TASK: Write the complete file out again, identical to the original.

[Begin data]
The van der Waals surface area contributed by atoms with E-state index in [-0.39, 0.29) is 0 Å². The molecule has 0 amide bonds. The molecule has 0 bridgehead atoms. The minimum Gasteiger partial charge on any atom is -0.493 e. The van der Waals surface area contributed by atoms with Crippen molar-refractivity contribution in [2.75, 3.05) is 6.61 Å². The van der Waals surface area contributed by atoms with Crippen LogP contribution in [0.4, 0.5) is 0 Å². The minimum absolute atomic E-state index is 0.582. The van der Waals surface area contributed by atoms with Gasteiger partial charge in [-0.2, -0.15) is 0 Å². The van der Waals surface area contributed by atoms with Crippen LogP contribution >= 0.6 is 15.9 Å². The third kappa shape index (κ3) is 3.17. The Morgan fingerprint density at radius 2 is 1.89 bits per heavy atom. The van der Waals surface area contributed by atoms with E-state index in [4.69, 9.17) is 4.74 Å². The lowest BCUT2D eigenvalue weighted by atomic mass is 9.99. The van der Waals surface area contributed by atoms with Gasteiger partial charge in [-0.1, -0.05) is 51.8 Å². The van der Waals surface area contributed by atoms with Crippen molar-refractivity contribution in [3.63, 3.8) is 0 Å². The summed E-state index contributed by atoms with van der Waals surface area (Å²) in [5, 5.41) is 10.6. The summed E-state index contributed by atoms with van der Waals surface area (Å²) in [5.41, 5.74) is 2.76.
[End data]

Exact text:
The van der Waals surface area contributed by atoms with E-state index in [-0.39, 0.29) is 0 Å². The molecule has 0 amide bonds. The molecule has 0 bridgehead atoms. The minimum Gasteiger partial charge on any atom is -0.493 e. The van der Waals surface area contributed by atoms with Crippen molar-refractivity contribution in [2.75, 3.05) is 6.61 Å². The van der Waals surface area contributed by atoms with Crippen LogP contribution in [0.4, 0.5) is 0 Å². The minimum absolute atomic E-state index is 0.582. The van der Waals surface area contributed by atoms with Gasteiger partial charge in [-0.2, -0.15) is 0 Å². The van der Waals surface area contributed by atoms with Crippen LogP contribution >= 0.6 is 15.9 Å². The third kappa shape index (κ3) is 3.17. The Morgan fingerprint density at radius 2 is 1.89 bits per heavy atom. The van der Waals surface area contributed by atoms with E-state index in [4.69, 9.17) is 4.74 Å². The lowest BCUT2D eigenvalue weighted by atomic mass is 9.99. The van der Waals surface area contributed by atoms with Gasteiger partial charge in [-0.1, -0.05) is 51.8 Å². The van der Waals surface area contributed by atoms with Crippen molar-refractivity contribution in [3.63, 3.8) is 0 Å². The summed E-state index contributed by atoms with van der Waals surface area (Å²) in [5, 5.41) is 10.6. The summed E-state index contributed by atoms with van der Waals surface area (Å²) in [5.41, 5.74) is 2.76.